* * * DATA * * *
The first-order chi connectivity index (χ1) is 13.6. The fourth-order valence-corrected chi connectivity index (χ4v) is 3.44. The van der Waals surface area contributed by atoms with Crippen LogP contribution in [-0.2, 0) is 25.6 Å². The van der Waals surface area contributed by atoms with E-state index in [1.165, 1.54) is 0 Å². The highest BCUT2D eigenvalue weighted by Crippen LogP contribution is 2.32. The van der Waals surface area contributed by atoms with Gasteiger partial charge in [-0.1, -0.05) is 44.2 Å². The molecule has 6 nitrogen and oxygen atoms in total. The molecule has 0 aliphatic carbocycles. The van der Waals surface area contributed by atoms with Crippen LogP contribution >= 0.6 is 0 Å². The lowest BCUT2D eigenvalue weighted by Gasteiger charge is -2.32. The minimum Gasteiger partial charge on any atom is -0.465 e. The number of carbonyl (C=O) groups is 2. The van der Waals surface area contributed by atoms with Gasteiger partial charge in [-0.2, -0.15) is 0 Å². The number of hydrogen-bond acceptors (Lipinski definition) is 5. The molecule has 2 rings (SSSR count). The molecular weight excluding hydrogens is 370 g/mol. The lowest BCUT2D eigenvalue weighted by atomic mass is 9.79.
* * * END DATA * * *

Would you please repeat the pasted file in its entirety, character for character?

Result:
The first-order chi connectivity index (χ1) is 13.6. The fourth-order valence-corrected chi connectivity index (χ4v) is 3.44. The van der Waals surface area contributed by atoms with Crippen LogP contribution in [-0.2, 0) is 25.6 Å². The van der Waals surface area contributed by atoms with E-state index in [1.165, 1.54) is 0 Å². The highest BCUT2D eigenvalue weighted by Crippen LogP contribution is 2.32. The van der Waals surface area contributed by atoms with Gasteiger partial charge in [-0.1, -0.05) is 44.2 Å². The molecule has 6 nitrogen and oxygen atoms in total. The molecule has 0 aliphatic carbocycles. The van der Waals surface area contributed by atoms with Crippen LogP contribution >= 0.6 is 0 Å². The lowest BCUT2D eigenvalue weighted by Gasteiger charge is -2.32. The minimum Gasteiger partial charge on any atom is -0.465 e. The number of carbonyl (C=O) groups is 2. The van der Waals surface area contributed by atoms with Gasteiger partial charge in [-0.2, -0.15) is 0 Å². The number of hydrogen-bond acceptors (Lipinski definition) is 5. The molecule has 2 rings (SSSR count). The molecular weight excluding hydrogens is 370 g/mol. The lowest BCUT2D eigenvalue weighted by atomic mass is 9.79.